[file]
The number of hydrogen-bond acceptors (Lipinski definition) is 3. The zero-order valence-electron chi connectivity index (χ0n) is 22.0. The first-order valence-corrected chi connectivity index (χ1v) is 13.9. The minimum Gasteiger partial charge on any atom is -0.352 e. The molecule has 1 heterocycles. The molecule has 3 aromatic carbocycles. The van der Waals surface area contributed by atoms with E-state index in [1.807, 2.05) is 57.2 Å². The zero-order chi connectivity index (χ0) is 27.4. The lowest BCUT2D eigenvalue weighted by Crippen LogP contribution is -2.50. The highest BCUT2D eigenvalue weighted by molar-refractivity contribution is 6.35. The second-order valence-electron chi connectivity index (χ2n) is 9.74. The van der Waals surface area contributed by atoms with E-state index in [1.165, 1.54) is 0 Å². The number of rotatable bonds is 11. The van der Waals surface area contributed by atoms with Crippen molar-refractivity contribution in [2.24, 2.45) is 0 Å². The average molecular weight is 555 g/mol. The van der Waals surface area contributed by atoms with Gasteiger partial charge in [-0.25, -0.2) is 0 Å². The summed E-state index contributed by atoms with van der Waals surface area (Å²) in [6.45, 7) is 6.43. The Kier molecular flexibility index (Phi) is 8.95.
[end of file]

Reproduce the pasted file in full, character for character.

The number of hydrogen-bond acceptors (Lipinski definition) is 3. The zero-order valence-electron chi connectivity index (χ0n) is 22.0. The first-order valence-corrected chi connectivity index (χ1v) is 13.9. The minimum Gasteiger partial charge on any atom is -0.352 e. The molecule has 1 heterocycles. The molecule has 3 aromatic carbocycles. The van der Waals surface area contributed by atoms with E-state index in [1.807, 2.05) is 57.2 Å². The zero-order chi connectivity index (χ0) is 27.4. The lowest BCUT2D eigenvalue weighted by Crippen LogP contribution is -2.50. The highest BCUT2D eigenvalue weighted by molar-refractivity contribution is 6.35. The second-order valence-electron chi connectivity index (χ2n) is 9.74. The van der Waals surface area contributed by atoms with E-state index in [1.165, 1.54) is 0 Å². The number of rotatable bonds is 11. The van der Waals surface area contributed by atoms with Crippen molar-refractivity contribution in [2.24, 2.45) is 0 Å². The average molecular weight is 555 g/mol. The van der Waals surface area contributed by atoms with Gasteiger partial charge in [-0.25, -0.2) is 0 Å². The summed E-state index contributed by atoms with van der Waals surface area (Å²) in [6.45, 7) is 6.43. The Kier molecular flexibility index (Phi) is 8.95.